Photo Credit / The LUX
Jo Ann’s Story
My Livelihood is making art accessible to lots of different people.
The question most frequently asked is what medium I work in. Because I think I’m funny, I tell people I’m the chief bureaucrat of LUX Center for the Arts. I’ve worked for a variety of non-profit organizations prior the LUX. The commonality for me is trying to make the world around me just a little bit better. Somewhere along the road, that led me to art.
Making art is a perfect conduit for expression. It is a way to communicate that transcends language, age, or ability. Just recently, I had the pleasure of spending a weekend with my husband’s 101-year-old uncle. We planned a day that would easily tire someone half his age! On our list was a tour through the LUX and the Sheldon.
LUX Saturdays mean many children coming in for art class. Art (that’s his name!) and the rest of the family toured the center, but when we came to the studios, Art just stood there—barely needing his cane—and smiling–watching the children working on paintings around the table. As we left the room, Art said that he has hope for our future.
The man has seen a lot in his years, but watching youngsters making art gives him hope. His words stuck with me–an “aha” moment.
In a world where there is hunger, disease, war, and poverty, it is sometimes difficult to justify why funding for the arts is important. While we provide those vital things that make the present better, we also have to plant the seeds that make tomorrow worthwhile.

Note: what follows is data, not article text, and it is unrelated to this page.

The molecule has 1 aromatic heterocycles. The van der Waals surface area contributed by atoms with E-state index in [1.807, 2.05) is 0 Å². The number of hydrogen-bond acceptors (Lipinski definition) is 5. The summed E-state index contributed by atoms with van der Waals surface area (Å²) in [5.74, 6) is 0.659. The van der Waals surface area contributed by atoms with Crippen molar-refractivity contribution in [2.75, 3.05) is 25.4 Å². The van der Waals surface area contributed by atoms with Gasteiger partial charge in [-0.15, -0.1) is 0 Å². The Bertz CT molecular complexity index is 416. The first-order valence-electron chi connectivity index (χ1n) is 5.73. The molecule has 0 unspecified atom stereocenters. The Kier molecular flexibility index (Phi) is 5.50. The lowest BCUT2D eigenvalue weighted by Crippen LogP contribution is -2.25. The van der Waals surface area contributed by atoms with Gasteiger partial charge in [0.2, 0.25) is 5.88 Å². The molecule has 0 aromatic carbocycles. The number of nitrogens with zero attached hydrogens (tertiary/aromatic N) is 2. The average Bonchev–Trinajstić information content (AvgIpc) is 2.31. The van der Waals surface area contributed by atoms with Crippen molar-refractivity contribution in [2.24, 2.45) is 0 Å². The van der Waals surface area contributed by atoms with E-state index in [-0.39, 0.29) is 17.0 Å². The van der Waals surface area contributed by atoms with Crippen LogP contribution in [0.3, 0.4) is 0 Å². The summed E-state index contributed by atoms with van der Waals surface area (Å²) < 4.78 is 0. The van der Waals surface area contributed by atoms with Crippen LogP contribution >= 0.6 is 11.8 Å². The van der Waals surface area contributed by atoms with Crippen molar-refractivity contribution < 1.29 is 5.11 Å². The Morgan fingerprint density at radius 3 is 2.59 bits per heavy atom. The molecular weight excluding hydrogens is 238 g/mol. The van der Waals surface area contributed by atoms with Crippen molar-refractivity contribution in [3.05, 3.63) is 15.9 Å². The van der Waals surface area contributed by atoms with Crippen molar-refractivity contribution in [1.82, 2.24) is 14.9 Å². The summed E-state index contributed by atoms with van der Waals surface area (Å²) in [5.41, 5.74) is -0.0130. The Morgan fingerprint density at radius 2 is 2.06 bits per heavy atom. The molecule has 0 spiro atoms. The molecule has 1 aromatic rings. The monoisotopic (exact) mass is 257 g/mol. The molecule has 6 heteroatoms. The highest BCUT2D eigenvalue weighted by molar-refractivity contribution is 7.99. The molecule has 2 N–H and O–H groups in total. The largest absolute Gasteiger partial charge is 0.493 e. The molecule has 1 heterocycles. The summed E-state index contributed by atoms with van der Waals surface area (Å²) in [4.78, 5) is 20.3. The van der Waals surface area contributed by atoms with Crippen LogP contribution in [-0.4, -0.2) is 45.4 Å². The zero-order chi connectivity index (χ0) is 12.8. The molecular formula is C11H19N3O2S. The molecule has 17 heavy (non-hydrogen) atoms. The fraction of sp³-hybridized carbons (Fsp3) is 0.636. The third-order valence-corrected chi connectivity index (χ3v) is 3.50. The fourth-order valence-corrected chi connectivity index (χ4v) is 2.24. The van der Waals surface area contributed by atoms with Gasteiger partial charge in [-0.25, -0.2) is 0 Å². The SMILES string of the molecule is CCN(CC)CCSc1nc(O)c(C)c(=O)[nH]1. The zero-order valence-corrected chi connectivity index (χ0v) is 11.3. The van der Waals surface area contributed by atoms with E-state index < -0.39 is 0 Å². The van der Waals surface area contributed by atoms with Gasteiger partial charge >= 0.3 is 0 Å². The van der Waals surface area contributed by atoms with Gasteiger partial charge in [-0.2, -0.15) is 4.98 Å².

Opportunities to create are few for today’s children. School principals, especially those with high needs populations, make tough decisions about how to spend their resources. While art classes are mandated, they are underfunded.
This is why my livelihood is the LUX. I get to work with trained artists every day. They use their talents to teach—to make tomorrow worthwhile. We take on the responsibility of teaching art classes for children in our community—especially for kids who live in low-income households. We work to level the playing field so all children have the chance to become tomorrow’s innovators and creative problem-solvers. That gives me hope.
About Jo Ann
Jo Ann Emerson has called Nebraska home for the past 12 years. She is passionate about building community through shared arts experiences. When not working she can be found in her kitchen either cooking or reading about cooking. She considers cooking her art.
Jo Ann loves warm and beachy vacations with her husband and friends. She loves hanging out with her daughters and five grandchildren. Lloyd, the Golden Retriever, is her biggest fan.